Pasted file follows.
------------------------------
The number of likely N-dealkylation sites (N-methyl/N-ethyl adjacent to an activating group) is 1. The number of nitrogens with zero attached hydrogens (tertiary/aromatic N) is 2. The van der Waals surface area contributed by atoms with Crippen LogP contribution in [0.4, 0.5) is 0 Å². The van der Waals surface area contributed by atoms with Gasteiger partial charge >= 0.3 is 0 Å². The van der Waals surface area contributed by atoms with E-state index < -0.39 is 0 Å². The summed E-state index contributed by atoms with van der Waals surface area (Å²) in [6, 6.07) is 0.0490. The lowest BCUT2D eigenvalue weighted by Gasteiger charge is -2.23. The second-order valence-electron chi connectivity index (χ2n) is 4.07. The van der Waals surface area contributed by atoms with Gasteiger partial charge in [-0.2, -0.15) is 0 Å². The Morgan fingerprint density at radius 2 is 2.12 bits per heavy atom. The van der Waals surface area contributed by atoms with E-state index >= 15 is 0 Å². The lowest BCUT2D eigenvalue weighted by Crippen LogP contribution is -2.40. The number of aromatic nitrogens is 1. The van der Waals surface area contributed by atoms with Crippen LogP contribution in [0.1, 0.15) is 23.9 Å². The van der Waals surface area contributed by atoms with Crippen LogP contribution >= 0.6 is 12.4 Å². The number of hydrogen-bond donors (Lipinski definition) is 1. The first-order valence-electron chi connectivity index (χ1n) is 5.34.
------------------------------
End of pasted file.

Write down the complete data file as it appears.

The number of likely N-dealkylation sites (N-methyl/N-ethyl adjacent to an activating group) is 1. The number of nitrogens with zero attached hydrogens (tertiary/aromatic N) is 2. The van der Waals surface area contributed by atoms with Crippen LogP contribution in [0.4, 0.5) is 0 Å². The van der Waals surface area contributed by atoms with Gasteiger partial charge >= 0.3 is 0 Å². The van der Waals surface area contributed by atoms with E-state index < -0.39 is 0 Å². The summed E-state index contributed by atoms with van der Waals surface area (Å²) in [6, 6.07) is 0.0490. The lowest BCUT2D eigenvalue weighted by Gasteiger charge is -2.23. The second-order valence-electron chi connectivity index (χ2n) is 4.07. The van der Waals surface area contributed by atoms with Gasteiger partial charge in [-0.2, -0.15) is 0 Å². The Morgan fingerprint density at radius 2 is 2.12 bits per heavy atom. The van der Waals surface area contributed by atoms with E-state index >= 15 is 0 Å². The lowest BCUT2D eigenvalue weighted by Crippen LogP contribution is -2.40. The number of aromatic nitrogens is 1. The van der Waals surface area contributed by atoms with Crippen LogP contribution in [0.1, 0.15) is 23.9 Å². The van der Waals surface area contributed by atoms with Crippen LogP contribution >= 0.6 is 12.4 Å². The number of hydrogen-bond donors (Lipinski definition) is 1. The first-order valence-electron chi connectivity index (χ1n) is 5.34.